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Red Meat

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  • Human gut bacteria can metabolize L-carnitine, a substance found in red meat, energy drinks and dietary supplements, and in so doing produce a byproduct called trimethylamine-N-oxide (TMAO).
  • Preliminary evidence suggests TMAO may encourage fatty plaque deposits to form within your arteries; the more TMAO you have in your blood the greater your risk of heart disease might be.
  • The new research has received heavy media attention, suggesting that eating red meat may increase your risk of heart disease. Nutritional experts disagree, pointing out the many weaknesses of the study
  • Mounting research indicates the bacterial colonies residing in your gut may play key roles in the development of chronic disease; optimizing your gut bacteria so it favors health-promoting, rather than disease-causing, processes is essential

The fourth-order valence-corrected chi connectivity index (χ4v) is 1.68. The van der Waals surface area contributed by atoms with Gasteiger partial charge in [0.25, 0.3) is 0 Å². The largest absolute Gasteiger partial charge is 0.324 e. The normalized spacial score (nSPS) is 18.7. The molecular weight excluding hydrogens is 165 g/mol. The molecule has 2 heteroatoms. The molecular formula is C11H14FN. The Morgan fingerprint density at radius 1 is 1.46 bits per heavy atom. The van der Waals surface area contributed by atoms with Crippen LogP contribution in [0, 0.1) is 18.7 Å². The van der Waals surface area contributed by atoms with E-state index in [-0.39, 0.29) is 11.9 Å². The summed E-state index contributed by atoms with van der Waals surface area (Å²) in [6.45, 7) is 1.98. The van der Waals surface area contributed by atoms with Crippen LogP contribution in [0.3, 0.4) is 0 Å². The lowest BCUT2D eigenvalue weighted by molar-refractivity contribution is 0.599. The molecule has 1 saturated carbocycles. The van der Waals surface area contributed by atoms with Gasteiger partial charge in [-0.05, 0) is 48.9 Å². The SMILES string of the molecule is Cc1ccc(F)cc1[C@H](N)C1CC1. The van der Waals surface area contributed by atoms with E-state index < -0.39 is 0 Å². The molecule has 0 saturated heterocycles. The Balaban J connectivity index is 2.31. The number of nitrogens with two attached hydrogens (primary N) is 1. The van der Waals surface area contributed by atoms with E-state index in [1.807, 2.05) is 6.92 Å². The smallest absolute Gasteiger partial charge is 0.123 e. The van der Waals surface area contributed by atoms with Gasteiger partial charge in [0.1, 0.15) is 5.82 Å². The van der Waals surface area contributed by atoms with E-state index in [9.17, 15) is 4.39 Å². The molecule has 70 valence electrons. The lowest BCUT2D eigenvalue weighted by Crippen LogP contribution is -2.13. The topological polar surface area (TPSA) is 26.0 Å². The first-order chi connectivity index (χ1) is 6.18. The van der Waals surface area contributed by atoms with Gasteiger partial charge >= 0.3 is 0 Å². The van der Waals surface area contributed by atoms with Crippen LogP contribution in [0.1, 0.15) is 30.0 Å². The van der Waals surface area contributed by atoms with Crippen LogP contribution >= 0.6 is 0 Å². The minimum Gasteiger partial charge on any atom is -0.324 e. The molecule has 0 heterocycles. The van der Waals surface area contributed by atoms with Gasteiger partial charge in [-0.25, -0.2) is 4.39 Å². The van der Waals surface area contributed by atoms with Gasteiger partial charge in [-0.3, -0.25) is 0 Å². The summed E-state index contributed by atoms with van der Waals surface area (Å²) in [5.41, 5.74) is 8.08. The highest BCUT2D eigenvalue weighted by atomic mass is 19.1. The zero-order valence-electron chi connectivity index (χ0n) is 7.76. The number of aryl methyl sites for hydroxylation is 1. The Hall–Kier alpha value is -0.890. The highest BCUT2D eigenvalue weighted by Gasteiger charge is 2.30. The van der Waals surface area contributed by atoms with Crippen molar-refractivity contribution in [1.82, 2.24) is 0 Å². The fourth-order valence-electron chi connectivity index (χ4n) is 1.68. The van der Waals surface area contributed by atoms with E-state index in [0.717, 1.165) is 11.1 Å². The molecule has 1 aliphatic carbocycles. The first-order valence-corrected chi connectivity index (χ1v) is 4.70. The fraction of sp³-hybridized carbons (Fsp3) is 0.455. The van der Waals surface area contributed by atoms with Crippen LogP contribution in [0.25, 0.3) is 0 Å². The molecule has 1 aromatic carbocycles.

Will Eating Meat Really Increase Your Risk of Heart Disease?

April 22, 2013 | 237,062 views
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By Dr. Mercola

Nearly 100 trillion bacteria, fungi, viruses and other microorganisms compose your body’s microflora, and it’s becoming increasingly clear that these tiny organisms play a major role in your health.

Gut microbes are particularly prominent in the news lately, and one of the most talked-about studies suggests bacteria in your gut may play a role in your risk of heart disease through a surprising mechanism: the breakdown of a widely consumed compound in protein known as L-carnitine.